In the days that followed, other proposed peace plans for eastern Ukraine have come out of the woodwork. Former President Viktor Yanukovych, who lives in exile in Russia after fleeing Ukraine following the Maidan protests in 2014, spoke with Western journalists on Tuesday and announced a nine-page proposal for ending the war. According to Der Spiegel and the Wall Street Journal, which interviewed Yanukovych, the former president had sent the plan to Trump and the leaders of Russia, Germany, France, and Poland. On Wednesday, Radio Free Europe reported that Konstantin Kilimnik, a former associate of Paul Manafort, Trump’s erstwhile campaign chairman who worked for Yanukovych, has also drawn up a peace plan. What’s more, Kilimnik said he briefed Manafort on the plan during the 2016 U.S. election.
Other interventions have been motivated more by electoral considerations than anything: Ukraine has presidential elections slated for 2019, and jostling among top political players is well underway. On Feb. 2, Yulia Tymoshenko, a former prime minister and a vocal opponent of President Petro Poroshenko, met in Washington with both Vice President Pence and Trump, who reportedly assured her that his administration would “not abandon” Ukraine and that it would not lift sanctions on Russia until it withdraws its troops from the country. Politico reported that Poroshenko’s team was “apoplectic” about the off-the-cuff meeting. Chaly, the Ukrainian ambassador, however, denied having a visceral reaction to the informal meeting and said Tymoshenko and Poroshenko were working toward the same goal together. “They can compete for political influence and ratings in Kiev, but they do not compete when it comes to the defense and security of Ukraine,” Chaly said.
But even as it disapproves of these unofficial exchanges, the Ukrainian government itself has also sought to create its own back channels to reach Trump. Kiev is “making use of informal contacts,” said Taras Berezovets, a political consultant and director of the Fund for National Strategies, a Ukrainian think tank.
One rumored interlocutor in this relationship is Oleksandra Nikolayenko, a Ukrainian model and former Miss Universe contestant who is married to Phil Ruffin, a close friend of the president. Trump was best man at Ruffin’s wedding to Nikolayenko in 2008, and Ruffin has been a faithful supporter of Trump’s campaign from the beginning, donating $1 million to Trump’s Make America Great Again PAC just two weeks after it was launched. According to one source close to the Ukrainian presidential administration, Nikolayenko told Chaly that she could put him in touch with “anyone in the administration” and that she had already started setting up meetings for him. Chaly told FP that he had met Nikolayenko at an “informal event with the new American leadership” and that she was later invited to the Ukrainian Embassy but denied that she had helped establish any new contacts.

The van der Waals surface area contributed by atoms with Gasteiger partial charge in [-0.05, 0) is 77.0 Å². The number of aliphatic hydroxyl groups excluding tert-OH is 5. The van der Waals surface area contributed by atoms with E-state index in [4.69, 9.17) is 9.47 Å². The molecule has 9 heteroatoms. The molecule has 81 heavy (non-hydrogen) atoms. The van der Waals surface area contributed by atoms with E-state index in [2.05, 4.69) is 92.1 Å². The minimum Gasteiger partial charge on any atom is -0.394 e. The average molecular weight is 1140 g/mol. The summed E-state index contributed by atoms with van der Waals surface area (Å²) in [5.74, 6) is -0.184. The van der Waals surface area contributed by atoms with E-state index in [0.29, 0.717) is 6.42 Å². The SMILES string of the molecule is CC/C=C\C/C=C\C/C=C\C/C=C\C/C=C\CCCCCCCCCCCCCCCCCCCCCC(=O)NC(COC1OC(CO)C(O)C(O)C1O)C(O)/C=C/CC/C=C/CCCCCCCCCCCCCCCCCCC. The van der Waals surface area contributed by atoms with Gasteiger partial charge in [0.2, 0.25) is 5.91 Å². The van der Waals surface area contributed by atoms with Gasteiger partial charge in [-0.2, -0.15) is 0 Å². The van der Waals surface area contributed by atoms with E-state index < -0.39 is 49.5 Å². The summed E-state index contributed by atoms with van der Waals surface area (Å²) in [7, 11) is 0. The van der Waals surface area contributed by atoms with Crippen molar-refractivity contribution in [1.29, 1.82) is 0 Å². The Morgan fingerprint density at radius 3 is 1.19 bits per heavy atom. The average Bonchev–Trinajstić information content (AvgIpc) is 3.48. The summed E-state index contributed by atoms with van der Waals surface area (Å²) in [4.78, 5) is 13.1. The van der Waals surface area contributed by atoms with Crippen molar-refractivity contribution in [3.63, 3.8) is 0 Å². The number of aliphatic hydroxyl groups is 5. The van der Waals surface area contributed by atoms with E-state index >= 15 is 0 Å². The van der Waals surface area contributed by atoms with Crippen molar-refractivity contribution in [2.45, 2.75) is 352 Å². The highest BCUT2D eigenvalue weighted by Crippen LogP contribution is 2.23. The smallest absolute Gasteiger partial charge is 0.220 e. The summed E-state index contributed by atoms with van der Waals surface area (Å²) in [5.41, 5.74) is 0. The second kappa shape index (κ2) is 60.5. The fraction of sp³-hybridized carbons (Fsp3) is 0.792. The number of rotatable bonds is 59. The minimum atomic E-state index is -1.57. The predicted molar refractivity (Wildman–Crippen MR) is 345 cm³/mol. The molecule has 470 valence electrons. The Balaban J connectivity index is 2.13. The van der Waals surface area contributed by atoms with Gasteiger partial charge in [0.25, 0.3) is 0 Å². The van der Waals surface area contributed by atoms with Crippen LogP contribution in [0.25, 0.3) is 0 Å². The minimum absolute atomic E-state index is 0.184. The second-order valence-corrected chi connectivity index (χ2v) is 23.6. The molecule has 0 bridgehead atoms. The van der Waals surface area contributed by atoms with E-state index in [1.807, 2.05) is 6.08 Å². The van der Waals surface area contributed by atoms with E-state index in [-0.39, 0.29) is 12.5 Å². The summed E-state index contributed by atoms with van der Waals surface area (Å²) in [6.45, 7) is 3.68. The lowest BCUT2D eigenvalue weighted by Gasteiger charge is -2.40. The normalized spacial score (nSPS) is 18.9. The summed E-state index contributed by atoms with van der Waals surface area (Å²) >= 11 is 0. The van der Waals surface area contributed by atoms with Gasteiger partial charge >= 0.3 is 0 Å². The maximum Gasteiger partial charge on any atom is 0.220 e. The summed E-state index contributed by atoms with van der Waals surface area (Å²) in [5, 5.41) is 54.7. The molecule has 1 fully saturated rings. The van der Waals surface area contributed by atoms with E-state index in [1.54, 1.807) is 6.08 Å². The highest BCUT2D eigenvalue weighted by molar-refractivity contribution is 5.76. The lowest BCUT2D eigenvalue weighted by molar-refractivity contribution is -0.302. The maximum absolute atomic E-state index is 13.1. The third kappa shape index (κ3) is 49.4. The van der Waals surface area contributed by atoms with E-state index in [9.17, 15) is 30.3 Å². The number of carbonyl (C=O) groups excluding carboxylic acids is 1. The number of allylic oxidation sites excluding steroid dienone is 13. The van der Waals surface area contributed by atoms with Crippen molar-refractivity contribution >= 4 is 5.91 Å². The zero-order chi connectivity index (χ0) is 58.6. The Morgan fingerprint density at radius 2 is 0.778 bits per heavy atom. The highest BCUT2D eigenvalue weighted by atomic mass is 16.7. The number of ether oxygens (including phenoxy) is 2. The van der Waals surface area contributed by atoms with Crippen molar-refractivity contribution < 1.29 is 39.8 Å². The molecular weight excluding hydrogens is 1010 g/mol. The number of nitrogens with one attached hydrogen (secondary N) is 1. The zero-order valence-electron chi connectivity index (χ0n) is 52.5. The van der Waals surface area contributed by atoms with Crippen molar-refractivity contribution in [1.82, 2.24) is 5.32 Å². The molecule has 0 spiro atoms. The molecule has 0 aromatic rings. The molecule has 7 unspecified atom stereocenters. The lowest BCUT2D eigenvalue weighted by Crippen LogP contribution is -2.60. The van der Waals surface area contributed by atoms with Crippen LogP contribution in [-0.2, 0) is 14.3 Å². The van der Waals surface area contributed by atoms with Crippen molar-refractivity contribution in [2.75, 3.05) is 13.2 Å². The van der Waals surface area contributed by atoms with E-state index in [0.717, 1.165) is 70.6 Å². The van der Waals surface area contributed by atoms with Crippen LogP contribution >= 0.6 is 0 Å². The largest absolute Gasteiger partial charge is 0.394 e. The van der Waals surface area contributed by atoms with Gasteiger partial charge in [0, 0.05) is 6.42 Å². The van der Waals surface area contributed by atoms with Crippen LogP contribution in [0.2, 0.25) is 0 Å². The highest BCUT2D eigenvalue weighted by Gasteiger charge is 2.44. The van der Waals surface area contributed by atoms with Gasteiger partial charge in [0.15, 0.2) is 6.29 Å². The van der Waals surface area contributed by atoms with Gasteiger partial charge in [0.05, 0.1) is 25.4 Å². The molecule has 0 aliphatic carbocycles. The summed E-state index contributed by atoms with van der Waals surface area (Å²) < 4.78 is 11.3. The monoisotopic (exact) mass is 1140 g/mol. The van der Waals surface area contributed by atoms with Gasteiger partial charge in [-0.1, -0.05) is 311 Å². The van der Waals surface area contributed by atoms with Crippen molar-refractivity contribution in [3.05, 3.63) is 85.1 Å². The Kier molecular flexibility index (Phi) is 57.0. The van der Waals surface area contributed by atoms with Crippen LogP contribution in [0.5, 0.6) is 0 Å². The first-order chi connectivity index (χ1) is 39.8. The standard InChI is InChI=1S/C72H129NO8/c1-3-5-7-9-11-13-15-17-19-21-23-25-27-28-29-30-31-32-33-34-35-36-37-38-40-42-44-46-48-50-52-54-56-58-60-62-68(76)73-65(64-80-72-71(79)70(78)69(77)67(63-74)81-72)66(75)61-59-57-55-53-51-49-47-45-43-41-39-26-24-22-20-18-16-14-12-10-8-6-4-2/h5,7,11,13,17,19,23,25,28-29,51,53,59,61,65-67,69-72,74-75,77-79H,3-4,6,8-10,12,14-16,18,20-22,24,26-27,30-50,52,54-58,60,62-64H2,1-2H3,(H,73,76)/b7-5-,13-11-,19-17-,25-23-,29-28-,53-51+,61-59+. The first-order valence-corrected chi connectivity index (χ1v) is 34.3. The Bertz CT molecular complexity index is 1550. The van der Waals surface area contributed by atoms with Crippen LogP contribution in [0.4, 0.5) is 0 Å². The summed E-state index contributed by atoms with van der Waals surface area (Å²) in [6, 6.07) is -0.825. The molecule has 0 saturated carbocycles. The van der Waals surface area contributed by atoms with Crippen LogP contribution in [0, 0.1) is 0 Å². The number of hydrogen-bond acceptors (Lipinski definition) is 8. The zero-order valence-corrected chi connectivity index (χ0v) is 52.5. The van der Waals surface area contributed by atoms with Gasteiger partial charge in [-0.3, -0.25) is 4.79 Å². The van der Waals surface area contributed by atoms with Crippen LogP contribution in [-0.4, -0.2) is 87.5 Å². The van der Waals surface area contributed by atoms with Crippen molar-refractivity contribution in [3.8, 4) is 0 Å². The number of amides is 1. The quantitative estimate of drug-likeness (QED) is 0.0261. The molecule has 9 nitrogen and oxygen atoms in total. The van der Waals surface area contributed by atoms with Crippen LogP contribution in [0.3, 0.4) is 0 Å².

Other unlikely conduits to Trump that have emerged in recent months include the billionaire businessman Victor Pinchuk, who published an op-ed in the Wall Street Journal in December calling on Ukraine to make “painful compromises” in order to resolve the conflict in the east. When it was published, the Poroshenko administration shot back, saying it wouldn’t back down from Russian aggression. Less than a month later, however, despite intentionally ignoring an invitation to attend a breakfast hosted by Pinchuk at the World Economic Forum in Davos, Switzerland, Poroshenko took a meeting with former U.S. Defense Secretary Robert Gates that Pinchuk had personally organized — reportedly through his connections to officials in the Trump administration — in the hope that Gates, though not a part of the Trump White House, might be able to facilitate a relationship with the president’s entourage.
Whether through traditional channels of communication, informal ones, or a combination of both, Ukraine has had some successes reaching Trump and his inner circle. Chaly has played a central role in this effort, establishing contact with Trump staffers following his victory and meeting with Trump and other members of his team in person in the days leading up to the president’s inauguration. In early February, Poroshenko became one of the first foreign leaders to speak with Trump, shortly after an escalation of fighting along the front lines in Ukraine’s eastern regions, which marked an impressive achievement for Ukrainian diplomacy. Filipchuk, the former diplomat and think tank chairman, who has written in favor of making compromises to achieve peace that many in Ukraine have found provocative, said he was surprised and impressed by the extent to which Chaly has been able to establish relationships with the Trump administration.
After a confusing first few weeks, the Poroshenko administration seems to have fallen back on more formal methods of communication. The Ukrainians are in the process of trying to arrange a visit from a delegation led by Foreign Minister Pavlo Klimkin to rekindle working ties with the new administration. Poroshenko and Pence met at the Munich Security Conference on Feb. 18, and the Ukrainians are hoping to arrange a visit to Washington for Poroshenko in March. But the Trump administration’s disorganization has already taken a toll, by fueling domestic political rivalries that could threaten the country’s stability.
“There is a gathering domestic political storm in Kiev,” said Jarabik, the Carnegie political analyst. “And soon it will hit.”
FP‘s Dan De Luce contributed to this report.